Prepared or Scared?

Are You and Your Heirs Ready for the Largest Intergenerational Wealth Transfer in Canadian History?

July 20, 2017

A recent issue of ADVISOR.CA, an online news source for Canadian financial and wealth advisors, reported a discussion held by an expert panel at the CFA Society annual wealth conference in Toronto.

The panel included Chantal Copithorn, senior manager of tax at PWC Canada, Susan Fulford, chief legacy officer at Dynamic Legacy Inc., and Tom McCullough, chairman and CEO at Northwood Family Office.

During the discussion they shared insights about how to make sure next-generation clients are financially literate and psychologically confident enough to deal with the massive transfer of Canadian wealth that is poised to occur over the coming years.

$750 billion on the move

According to Benjamin Tal (Canadian Imperial Bank of Commerce deputy chief economist) as reported in the Financial Post (June 6, 2017) story Bequest Boom, Canadians between 50 and 75 years old are poised to inherit $750 billion over the next decade alone.

While the scale of wealth on the move is well know, what is much less well known is just how unprepared the majority of Canadians likely to be affected by this transfer of wealth actually are. Frankly, the news is troubling.

Wealth Transfer Report 2017

Specifically, the panel discussed at some length the findings of a recently published study originating from RBC Wealth called Wealth Transfer Report 2017. The survey included 3,105 individuals in Canada, the UK and the US.

Respondents were worth, on average, $4.5 million USD and included professionals, entrepreneurs, business owners and retirees. To quote directly from the first three conclusions contained in the report’s Executive Summary:

  1. People are generally unprepared to give or inherit wealth. Only 26% of respondents have a full strategy in place.
  2. 1 in 3 benefactors have done nothing at all to prepare for passing on wealth to the next generation.
  3. People are more likely to have a wealth transfer strategy if they have received through inheritance. 32% of previous inheritors have a full wealth transfer strategy, compared to only 15% of those who have yet to inherit.

The Report went on to state: “What we found was a remarkable gap between intention and action, resulting in a general lack of preparedness. Our research shows that individuals have every intention of transferring their knowledge to the next generation. However, it turns out that many families are repeating the cycle of inadequate financial guidance, delivering too little too late. We found that on average, structured financial education is only beginning at age 27.”

The panel identified three key issues, or pitfalls, that many people will have to confront in the wealth transfer planning process.

Pitfall #1: Heirs being unprepared to handle or manage inherited wealth.

For wealth to be transferred successfully, clients need to focus on boosting the financial knowledge of receiving generations. Structured financial education often doesn’t take place until individuals are well into their 20s. This is dangerously late. It’s never too early to start educating family members.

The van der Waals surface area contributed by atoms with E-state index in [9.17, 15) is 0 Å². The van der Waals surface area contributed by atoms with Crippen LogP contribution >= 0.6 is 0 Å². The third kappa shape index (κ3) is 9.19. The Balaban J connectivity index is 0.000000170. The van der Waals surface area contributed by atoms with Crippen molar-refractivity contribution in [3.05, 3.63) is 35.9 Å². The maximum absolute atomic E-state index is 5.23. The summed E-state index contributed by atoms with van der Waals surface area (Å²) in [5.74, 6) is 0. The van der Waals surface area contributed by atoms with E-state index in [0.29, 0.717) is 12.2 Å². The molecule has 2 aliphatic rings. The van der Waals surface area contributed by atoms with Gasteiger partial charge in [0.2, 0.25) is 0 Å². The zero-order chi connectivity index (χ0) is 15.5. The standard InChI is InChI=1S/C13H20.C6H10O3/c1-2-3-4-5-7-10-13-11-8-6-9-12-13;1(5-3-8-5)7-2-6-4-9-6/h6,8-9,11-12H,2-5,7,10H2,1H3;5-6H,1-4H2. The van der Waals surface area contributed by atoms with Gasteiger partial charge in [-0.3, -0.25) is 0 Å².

The panel agreed that a wealth advisor is uniquely placed to provide access to financial literacy resources and promote ongoing dialogue with heirs by facilitating family meetings and assisting with creating family financial inventories – long before estate plans are finalized.

Pitfall #2: Personal wishes or biases driving wealth-transfer decisions.

Clients need to understand the pros and cons of passing down wealth during their lifetime versus upon death. The panel offered the example of a couple entering into retirement without developing a wealth-transfer plan.

While they’ve decided to not pass down any of their wealth during their lifetime, due to their fear of not having enough to fund their lifestyle until death, they’ve also failed to craft a plan and update their heirs on this decision – leaving those heirs in the dark.

The panel agreed that nothing beats a plan. And no one is in a better position to develop such a plan – and work with all parties involved to ensure its acceptance – than a wealth advisor, particularly one skilled in handling estate, trust and related intergenerational wealth transfer issues.

Pitfall #3: Dealing with a unique, complex and/or stressful family situation.

This is, potentially, the trickiest issue of them all. It is also where the participation of an advisor can be decisive. By being scrupulously objective, tactful and fair, an advisor can:

  1. Demonstrate that options exist to effectively suit every unique need.
  2. Reinforce the importance of communication and open dialogue to promote family peace-of-mind.

Wealth never survives three generations

Remember the famous Chinese proverb: ‘Fu bu guo san dai’ (Wealth never survives three generations). When it comes to wealth, many families spend a lot of time and energy building it, but far less focus on how it will be passed on.

A majority of high net worth families fail to successfully transfer assets from one generation to the next, resulting in not only a loss of control of those assets, but a loss of family harmony. Try not to let it happen to you.

The Wooding Group, 780 498-5047